Update on the UK Adult ITP Registry

by Haroon Miah, Research Coordinator / Data Manager at the Royal London Hospital

In the last year we have added 19 new sites to the 74 hospitals that already report their new ITP patients to the Registry. This is 69% of the acute non-specialist Trusts in the UK (based on 135 acute non-specialist Trusts in the UK). We have now recruited over 3780 patients and have clinical information on virtually all and DNA stored on over half. It has been estimated that over 2,000 patients are needed in any Registry to detect worthwhile trends and in a disease as diverse as ITP this may be more.  We have however published some very important drug studies, as mentioned in the June edition of the Platelet. We have also in the past shown the major impact that steroid treatment has on patients and identified the increased risk of thrombosis in ITP despite the low platelet counts.  We were also one of the first to show the impact of fatigue on quality of life in a study we performed in conjunction with the ITP Association. 

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ITP AWARENESS - Looking forward to RARE DISEASE DAY 2020

By Anthony Heard

The annual ITP September Awareness Campaign has now come to a close after a wonderful purple tinged month. With contributions from all corners of the globe we have once again drawn attention to ITP in spectacular fashion.

A huge thank you goes to every single person who took even the smallest action to spread awareness of our enigmatic condition. Whether it be writing a blog entry, an article, Tweeting or Facebooking about it or sporting Purple for Platelets, we have all done a fabulous job.

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INTERNATIONAL UPDATE for 2019

By Derek Elston, Trustee, ITP Support Association

The last twelve months have been extremely busy with the association being involved in representing ITP patients not only within the United Kingdom, but also within Europe and beyond.

Whilst much of the involvement has been reported in previous editions of the Platelet, a recap of the year illustrates what is and has been happening around the world with which we have been directly associated. The adage of the world becoming smaller is well known, but it is certainly true with regard to ITP. With the advent of new drugs from various pharmaceutical companies in the pipeline, life is becoming very interesting.

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Join us for a fascinating evening of short, patient-friendly talks on the latest research in ITP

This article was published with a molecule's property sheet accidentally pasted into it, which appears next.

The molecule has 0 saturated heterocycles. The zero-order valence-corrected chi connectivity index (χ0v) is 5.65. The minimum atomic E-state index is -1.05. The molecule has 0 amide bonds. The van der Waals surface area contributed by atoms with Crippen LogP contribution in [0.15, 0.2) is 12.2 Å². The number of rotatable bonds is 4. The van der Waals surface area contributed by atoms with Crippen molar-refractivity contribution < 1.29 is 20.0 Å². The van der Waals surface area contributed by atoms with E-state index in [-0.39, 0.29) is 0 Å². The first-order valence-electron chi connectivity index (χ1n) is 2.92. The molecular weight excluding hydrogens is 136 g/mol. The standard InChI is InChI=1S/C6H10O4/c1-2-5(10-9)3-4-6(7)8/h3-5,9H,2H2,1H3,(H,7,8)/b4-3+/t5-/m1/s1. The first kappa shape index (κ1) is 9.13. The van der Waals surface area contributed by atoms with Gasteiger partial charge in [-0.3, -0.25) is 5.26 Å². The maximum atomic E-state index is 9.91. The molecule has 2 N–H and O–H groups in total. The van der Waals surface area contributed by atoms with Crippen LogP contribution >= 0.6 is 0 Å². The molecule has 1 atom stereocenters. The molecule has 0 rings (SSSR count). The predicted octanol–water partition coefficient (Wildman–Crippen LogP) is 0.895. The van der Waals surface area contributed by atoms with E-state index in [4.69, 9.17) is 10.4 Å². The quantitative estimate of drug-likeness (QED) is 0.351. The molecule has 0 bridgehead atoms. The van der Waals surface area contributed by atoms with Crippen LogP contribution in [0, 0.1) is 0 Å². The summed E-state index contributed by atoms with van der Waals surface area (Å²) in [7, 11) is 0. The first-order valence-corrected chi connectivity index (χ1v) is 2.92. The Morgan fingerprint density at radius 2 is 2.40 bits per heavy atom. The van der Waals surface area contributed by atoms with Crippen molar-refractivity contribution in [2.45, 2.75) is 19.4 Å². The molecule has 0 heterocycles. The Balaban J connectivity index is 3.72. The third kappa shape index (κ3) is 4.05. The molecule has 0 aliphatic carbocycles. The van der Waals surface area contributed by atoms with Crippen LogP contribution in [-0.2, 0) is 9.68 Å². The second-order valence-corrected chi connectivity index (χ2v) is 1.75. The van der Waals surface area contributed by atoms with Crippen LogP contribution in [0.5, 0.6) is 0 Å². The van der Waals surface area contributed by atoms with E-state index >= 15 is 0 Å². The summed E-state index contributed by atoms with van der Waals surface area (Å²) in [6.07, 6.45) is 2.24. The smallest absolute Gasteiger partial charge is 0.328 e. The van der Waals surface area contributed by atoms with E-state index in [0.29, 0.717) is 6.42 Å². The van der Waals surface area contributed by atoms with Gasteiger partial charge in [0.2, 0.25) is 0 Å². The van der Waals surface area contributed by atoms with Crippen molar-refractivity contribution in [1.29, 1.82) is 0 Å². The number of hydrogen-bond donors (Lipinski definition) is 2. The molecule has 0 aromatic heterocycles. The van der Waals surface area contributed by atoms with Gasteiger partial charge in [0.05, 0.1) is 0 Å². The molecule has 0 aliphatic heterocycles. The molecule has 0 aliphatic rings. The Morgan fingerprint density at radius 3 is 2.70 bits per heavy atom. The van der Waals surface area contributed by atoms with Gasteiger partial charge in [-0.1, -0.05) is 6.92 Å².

About this Event

Do you, a friend, or a relative have immune thrombocytopaenia (ITP)?

Join us for the third in our series of educational patient research evenings this time focusing on ITP caused by the immune system attacking platelets. The condition can result in a low platelet count and bleeding.

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Research and the ITP Support Association

The Association is a registered charity whose aims are to promote and improve the general welfare of patients and their families. It does this in a number of ways, by providing written information, support through the website, access to experts, mentors and other patients, and through the Conventions and small group meetings which allow patients to meet others with similar problems to discuss and share their issues. ­

The Association also has an important role highlighting the disease regionally, nationally and internationally through links with Societies and specialist groups, by organising medical seminars and by communicating with the regulators, commissioners and various NHS bodies. We have also been active in linking in with other patient groups and have strong links with the PDSA in the States and with a number of the European groups. ­ rough the latter we have been pushing recognition of ITP, as a bleeding disorder, on a wider scale.

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My Success with MMF

 By Anthony Heard

As I approach my thirteenth ITP Birthday on July 28th, I can reflect upon plenty of incidents during ITP years. It hasn’t been a picnic by any means. I have been through the Prednisolone ringer five times, Rituximab twice and a horrible week or so with Azathioprine (I could not tolerate it all and withdrew from it within ten days).

I am one of those ITP sufferers who have been fortunate to respond well to Prednisolone and Rituximab. With the steroid, I have obtained about 6 months remission every time that I went on it and with Rituximab, I got about 2 years and 8 months remission both times that I had it. But in February 2016, I relapsed from the Rituximab remission that I had enjoyed since Summer 2013.

So, at that point my specialist suggested that we try Mycophenolate Mofetil (MMF). He was reluctant for me to undergo a third round of Rituximab treatment. Although I had responded well to it twice already (2010 & 2013). He felt that the long-term damage that it could potentially do to my immune system was not worth the risk. More long stints with Prednisolone were also ruled out. Although I responded well to it, the problems that it caused every time that I had used it on 5 occasions already, would just not be bearable again. 

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June 25, 2019
-Approval Based on Positive Efficacy and Safety Data from Two Phase 3 Clinical Trials-
-Company Intends to Partner for the European Commercialization of DOPTELETDURHAM, N.C., June 25, 2019 (GLOBE NEWSWIRE) -- Dova Pharmaceuticals, Inc. (NASDAQ: DOVA), a pharmaceutical company focused on acquiring, developing and commercializing drug candidates for diseases where there is a high unmet need,

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